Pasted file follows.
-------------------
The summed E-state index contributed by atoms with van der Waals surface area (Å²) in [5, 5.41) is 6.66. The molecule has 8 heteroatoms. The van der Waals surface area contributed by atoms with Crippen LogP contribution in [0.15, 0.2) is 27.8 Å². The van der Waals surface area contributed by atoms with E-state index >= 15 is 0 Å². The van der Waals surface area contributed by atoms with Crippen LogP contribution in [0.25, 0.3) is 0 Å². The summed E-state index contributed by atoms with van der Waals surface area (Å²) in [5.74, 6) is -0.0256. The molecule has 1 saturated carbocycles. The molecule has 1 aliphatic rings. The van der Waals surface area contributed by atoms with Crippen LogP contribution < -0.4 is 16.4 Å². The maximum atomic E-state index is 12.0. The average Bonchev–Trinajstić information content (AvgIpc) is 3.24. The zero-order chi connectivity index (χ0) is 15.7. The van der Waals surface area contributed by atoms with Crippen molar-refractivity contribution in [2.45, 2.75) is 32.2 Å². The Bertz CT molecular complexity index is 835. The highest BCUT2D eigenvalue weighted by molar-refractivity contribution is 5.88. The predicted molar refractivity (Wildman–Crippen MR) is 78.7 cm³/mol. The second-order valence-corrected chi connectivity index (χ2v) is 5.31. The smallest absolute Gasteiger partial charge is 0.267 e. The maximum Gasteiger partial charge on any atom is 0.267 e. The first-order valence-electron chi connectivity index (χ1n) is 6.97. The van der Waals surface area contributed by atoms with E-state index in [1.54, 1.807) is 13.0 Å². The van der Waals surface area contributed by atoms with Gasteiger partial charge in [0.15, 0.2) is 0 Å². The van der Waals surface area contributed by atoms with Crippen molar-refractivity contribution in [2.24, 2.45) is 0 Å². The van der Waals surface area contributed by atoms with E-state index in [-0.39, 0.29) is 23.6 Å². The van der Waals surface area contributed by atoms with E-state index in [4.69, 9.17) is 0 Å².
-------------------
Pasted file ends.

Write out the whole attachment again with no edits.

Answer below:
The summed E-state index contributed by atoms with van der Waals surface area (Å²) in [5, 5.41) is 6.66. The molecule has 8 heteroatoms. The van der Waals surface area contributed by atoms with Crippen LogP contribution in [0.15, 0.2) is 27.8 Å². The van der Waals surface area contributed by atoms with E-state index >= 15 is 0 Å². The van der Waals surface area contributed by atoms with Crippen LogP contribution in [0.25, 0.3) is 0 Å². The summed E-state index contributed by atoms with van der Waals surface area (Å²) in [5.74, 6) is -0.0256. The molecule has 1 saturated carbocycles. The molecule has 1 aliphatic rings. The van der Waals surface area contributed by atoms with Crippen LogP contribution < -0.4 is 16.4 Å². The maximum atomic E-state index is 12.0. The average Bonchev–Trinajstić information content (AvgIpc) is 3.24. The zero-order chi connectivity index (χ0) is 15.7. The van der Waals surface area contributed by atoms with Crippen molar-refractivity contribution in [2.45, 2.75) is 32.2 Å². The Bertz CT molecular complexity index is 835. The highest BCUT2D eigenvalue weighted by molar-refractivity contribution is 5.88. The predicted molar refractivity (Wildman–Crippen MR) is 78.7 cm³/mol. The second-order valence-corrected chi connectivity index (χ2v) is 5.31. The smallest absolute Gasteiger partial charge is 0.267 e. The maximum Gasteiger partial charge on any atom is 0.267 e. The first-order valence-electron chi connectivity index (χ1n) is 6.97. The van der Waals surface area contributed by atoms with E-state index in [1.54, 1.807) is 13.0 Å². The van der Waals surface area contributed by atoms with Gasteiger partial charge in [0.15, 0.2) is 0 Å². The van der Waals surface area contributed by atoms with Crippen molar-refractivity contribution in [2.24, 2.45) is 0 Å². The van der Waals surface area contributed by atoms with E-state index in [-0.39, 0.29) is 23.6 Å². The van der Waals surface area contributed by atoms with E-state index in [4.69, 9.17) is 0 Å².